We need to be sensitive to our characteristic sins, the areas where we commonly fail. Jesus says we need to deal with those blind spots, to take out the plank, before we try to help our brothers. For example, if we criticize people for being angry and irritable, we ought to look into ourselves for anger. If we criticize sexual sin we ought to look in ourselves for that weakness. If we criticize people for not being friendly, we ought to see if we have been friendly toward them. Sometimes what we are criticizing is really the log in our own eyes, seen in the mirror of another person’s life. The log in our eye may reveal hypocrisy.
Alternately, we may be un-tempted by the kind of sin we see in another person and have no compassion for their struggle. The log in our eye may be pride or self-righteousness. Finally, as in “It’s not about the nail,” we may not be willing to address our own problems directly. “You need to listen and to care,” we say, and that’s true, but we may need to hear about the nail in our forehead. This nail may not even be a sin issue, but hurt and abuse we’ve received from a fallen world that we’ve allowed to distort our vision of ourselves and others.
The third area of self-examination is for fruit. Verses 43 to 45: “For no good tree bears bad fruit, nor again does a bad tree bear good fruit, 44for each tree is known by its own fruit. For figs are not gathered from thornbushes, nor are grapes picked from a bramble bush. 45The good person out of the good treasure of his heart produces good, and the evil person out of his evil treasure produces evil, for out of the abundance of the heart his mouth speaks.
The Bible speaks of the fruit of the Christian life in several ways. The most central of these is the fruit of the Spirit, Galatians 5:22-23: love, joy, peace, patience, kindness, goodness, faithfulness, gentleness and selfcontrol. These are the growing characteristics of a life lived in dependence on the Spirit’s power, and they are essential to the radical Christian life Jesus pictures in Luke and in Matthew. But this isn’t the only Biblical fruit. Scripture calls praise “the fruit of lips that confess his name.” Jesus promises that we will bear fruit as we abide in him. Paul says that the Gospel is bearing fruit all over the world, but he also says that we bear fruit in every good work. So the concept of fruit covers many things, but in all cases fruit is evidence, in our attitudes or behaviors, or in God-given outcomes, of an internal reality. That’s what Jesus is saying. “No good tree bears bad fruit. The good person out of the good treasure of his heart produces good.” External evidence of an internal reality.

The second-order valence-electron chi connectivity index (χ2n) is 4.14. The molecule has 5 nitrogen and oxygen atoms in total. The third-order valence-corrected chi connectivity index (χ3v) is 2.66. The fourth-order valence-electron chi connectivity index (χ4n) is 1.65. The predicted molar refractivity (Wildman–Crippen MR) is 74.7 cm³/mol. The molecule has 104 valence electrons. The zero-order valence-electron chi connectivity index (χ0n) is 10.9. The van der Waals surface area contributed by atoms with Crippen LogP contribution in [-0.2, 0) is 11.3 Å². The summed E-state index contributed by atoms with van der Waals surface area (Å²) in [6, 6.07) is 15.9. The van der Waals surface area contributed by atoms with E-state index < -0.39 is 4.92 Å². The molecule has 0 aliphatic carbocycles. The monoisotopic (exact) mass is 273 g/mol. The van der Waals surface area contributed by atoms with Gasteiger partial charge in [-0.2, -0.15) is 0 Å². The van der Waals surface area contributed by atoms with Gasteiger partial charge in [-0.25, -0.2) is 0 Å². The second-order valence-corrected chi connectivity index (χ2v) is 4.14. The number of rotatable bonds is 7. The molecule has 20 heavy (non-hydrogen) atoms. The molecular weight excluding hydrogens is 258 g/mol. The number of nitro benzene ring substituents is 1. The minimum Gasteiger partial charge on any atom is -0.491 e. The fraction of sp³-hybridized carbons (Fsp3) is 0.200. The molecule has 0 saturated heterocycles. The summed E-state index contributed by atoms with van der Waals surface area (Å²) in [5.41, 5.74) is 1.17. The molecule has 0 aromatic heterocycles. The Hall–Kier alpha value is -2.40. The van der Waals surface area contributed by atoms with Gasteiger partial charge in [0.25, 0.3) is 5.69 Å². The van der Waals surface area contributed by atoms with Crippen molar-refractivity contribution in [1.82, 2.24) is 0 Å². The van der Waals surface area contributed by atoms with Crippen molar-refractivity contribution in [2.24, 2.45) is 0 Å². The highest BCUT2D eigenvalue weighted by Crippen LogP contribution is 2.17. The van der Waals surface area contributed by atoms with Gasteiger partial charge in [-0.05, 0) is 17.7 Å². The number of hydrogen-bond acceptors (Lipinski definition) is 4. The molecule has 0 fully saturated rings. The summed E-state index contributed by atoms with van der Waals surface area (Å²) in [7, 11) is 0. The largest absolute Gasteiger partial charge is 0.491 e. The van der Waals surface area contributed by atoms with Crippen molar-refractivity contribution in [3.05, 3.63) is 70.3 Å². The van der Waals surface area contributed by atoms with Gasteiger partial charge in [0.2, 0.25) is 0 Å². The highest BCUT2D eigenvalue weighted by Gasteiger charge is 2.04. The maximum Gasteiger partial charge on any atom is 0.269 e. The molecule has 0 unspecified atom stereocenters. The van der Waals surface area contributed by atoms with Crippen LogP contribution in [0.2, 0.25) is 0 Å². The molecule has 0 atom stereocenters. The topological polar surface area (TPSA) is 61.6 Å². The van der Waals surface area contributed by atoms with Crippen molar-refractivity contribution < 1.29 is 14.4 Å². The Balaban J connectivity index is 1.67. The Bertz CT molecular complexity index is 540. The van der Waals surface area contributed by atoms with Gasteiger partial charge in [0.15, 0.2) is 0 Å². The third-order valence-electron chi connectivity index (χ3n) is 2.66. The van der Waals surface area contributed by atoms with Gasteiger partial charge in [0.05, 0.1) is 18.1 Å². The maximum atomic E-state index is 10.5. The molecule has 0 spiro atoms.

When we look for fruit in our own lives, we need to be looking both directions. Is there external evidence in our attitudes or behavior? Do we do good works? Do we do them with joy, peace, patience, kindness, gentleness? This is the fruit we long for. But we also need to look inward. Is the fruit we display at odds with the attitudes of our heart? Is there, in our hearts, anger or malice or bitterness, frustration or sadness? Is our good work a front for an underlying rot? Jesus is concerned with the inward reality and integrity of our lives. And I think he knows that ultimately through the work of his sacrifice and the gift of his Spirit, as the prophet had said, “I will give you a new heart, and a new spirit I will put within you. And I will remove the heart of stone from your flesh and give you a heart of flesh. 27And I will put my Spirit within you, and cause you to walk in my statutes and be careful to obey my rules.” That reality is only taken hold of by faith in the victorious sacrifice of Jesus for our sin.
Only then, when we detect a difference between heart attitude and our external behavior, can we effectively address our own hearts. We do that, I think, by the intake of the Word of God, and by specific prayer. The Spirit is willing to answer prayers about our attitudes, and longs to give us, as internal realities, his fruit. I could tell many stories about folks in our church who have said something like, “Well, initially I felt depressed,” or mad, or hurt or frustrated, “but after I spent some time in prayer, God changed my attitude.” I think he delights to do that. So the third area of self-examination is the area of fruit.
The fourth is the area of obedience. Verses 46-49 “Why do you call me ‘Lord, Lord,’ and not do what I tell you? 47Everyone who comes to me and hears my words and does them, I will show you what he is like: 48he is like a man building a house, who dug deep and laid the foundation on the rock. And when a flood arose, the stream broke against that house and could not shake it, because it had been well built. 49But the one who hears and does not do them is like a man who built a house on the ground without a foundation. When the stream broke against it, immediately it fell, and the ruin of that house was great.”
Some among the disciples call Jesus Lord but do not do what he says. They recognize their need to make him Lord and Master, maybe they even deceive themselves into thinking he is Lord and Master, but when it comes to simple obedience, they fall short. This is not subtle. Jesus has the same expectation for believers that God has throughout the Scripture for his people, that relationship with him leads to life change, that relationship with him leads to obedience. We can have absolute assurance from Scripture that he saves us “not because of works done by us in righteousness, but according to his own mercy.” But this does not give us freedom to see his plain commands, his word, and disobey it.